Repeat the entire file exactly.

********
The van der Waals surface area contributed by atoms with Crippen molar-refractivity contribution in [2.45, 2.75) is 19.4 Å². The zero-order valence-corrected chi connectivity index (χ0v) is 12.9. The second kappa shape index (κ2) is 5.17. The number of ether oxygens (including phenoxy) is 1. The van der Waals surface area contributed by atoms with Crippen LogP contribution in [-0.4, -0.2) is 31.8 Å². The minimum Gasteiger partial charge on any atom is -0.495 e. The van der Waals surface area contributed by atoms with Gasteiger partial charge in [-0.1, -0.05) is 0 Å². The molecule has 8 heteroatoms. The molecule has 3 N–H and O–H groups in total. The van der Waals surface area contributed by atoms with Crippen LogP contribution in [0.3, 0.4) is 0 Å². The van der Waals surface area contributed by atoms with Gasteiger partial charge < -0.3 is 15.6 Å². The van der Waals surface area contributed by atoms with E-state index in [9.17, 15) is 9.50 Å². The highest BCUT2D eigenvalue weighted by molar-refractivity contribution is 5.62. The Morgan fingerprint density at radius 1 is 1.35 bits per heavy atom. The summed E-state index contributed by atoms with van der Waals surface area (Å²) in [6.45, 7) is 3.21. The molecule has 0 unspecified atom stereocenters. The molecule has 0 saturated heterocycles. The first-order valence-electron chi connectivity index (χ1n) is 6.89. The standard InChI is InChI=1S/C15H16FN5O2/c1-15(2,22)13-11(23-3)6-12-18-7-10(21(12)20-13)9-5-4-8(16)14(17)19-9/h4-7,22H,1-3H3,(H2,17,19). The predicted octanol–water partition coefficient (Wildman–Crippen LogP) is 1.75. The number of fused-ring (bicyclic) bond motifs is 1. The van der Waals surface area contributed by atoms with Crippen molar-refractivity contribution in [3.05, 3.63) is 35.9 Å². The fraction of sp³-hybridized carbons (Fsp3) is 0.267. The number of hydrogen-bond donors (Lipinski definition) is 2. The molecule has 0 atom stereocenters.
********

The van der Waals surface area contributed by atoms with Crippen molar-refractivity contribution in [2.45, 2.75) is 19.4 Å². The zero-order valence-corrected chi connectivity index (χ0v) is 12.9. The second kappa shape index (κ2) is 5.17. The number of ether oxygens (including phenoxy) is 1. The van der Waals surface area contributed by atoms with Crippen LogP contribution in [-0.4, -0.2) is 31.8 Å². The minimum Gasteiger partial charge on any atom is -0.495 e. The van der Waals surface area contributed by atoms with Gasteiger partial charge in [-0.1, -0.05) is 0 Å². The molecule has 8 heteroatoms. The molecule has 3 N–H and O–H groups in total. The van der Waals surface area contributed by atoms with Crippen LogP contribution in [0.3, 0.4) is 0 Å². The van der Waals surface area contributed by atoms with Gasteiger partial charge < -0.3 is 15.6 Å². The van der Waals surface area contributed by atoms with E-state index in [9.17, 15) is 9.50 Å². The highest BCUT2D eigenvalue weighted by molar-refractivity contribution is 5.62. The Morgan fingerprint density at radius 1 is 1.35 bits per heavy atom. The summed E-state index contributed by atoms with van der Waals surface area (Å²) in [6.45, 7) is 3.21. The molecule has 0 unspecified atom stereocenters. The molecule has 0 saturated heterocycles. The first-order valence-electron chi connectivity index (χ1n) is 6.89. The standard InChI is InChI=1S/C15H16FN5O2/c1-15(2,22)13-11(23-3)6-12-18-7-10(21(12)20-13)9-5-4-8(16)14(17)19-9/h4-7,22H,1-3H3,(H2,17,19). The predicted octanol–water partition coefficient (Wildman–Crippen LogP) is 1.75. The number of fused-ring (bicyclic) bond motifs is 1. The van der Waals surface area contributed by atoms with Crippen molar-refractivity contribution in [3.05, 3.63) is 35.9 Å². The fraction of sp³-hybridized carbons (Fsp3) is 0.267. The number of hydrogen-bond donors (Lipinski definition) is 2. The molecule has 0 atom stereocenters.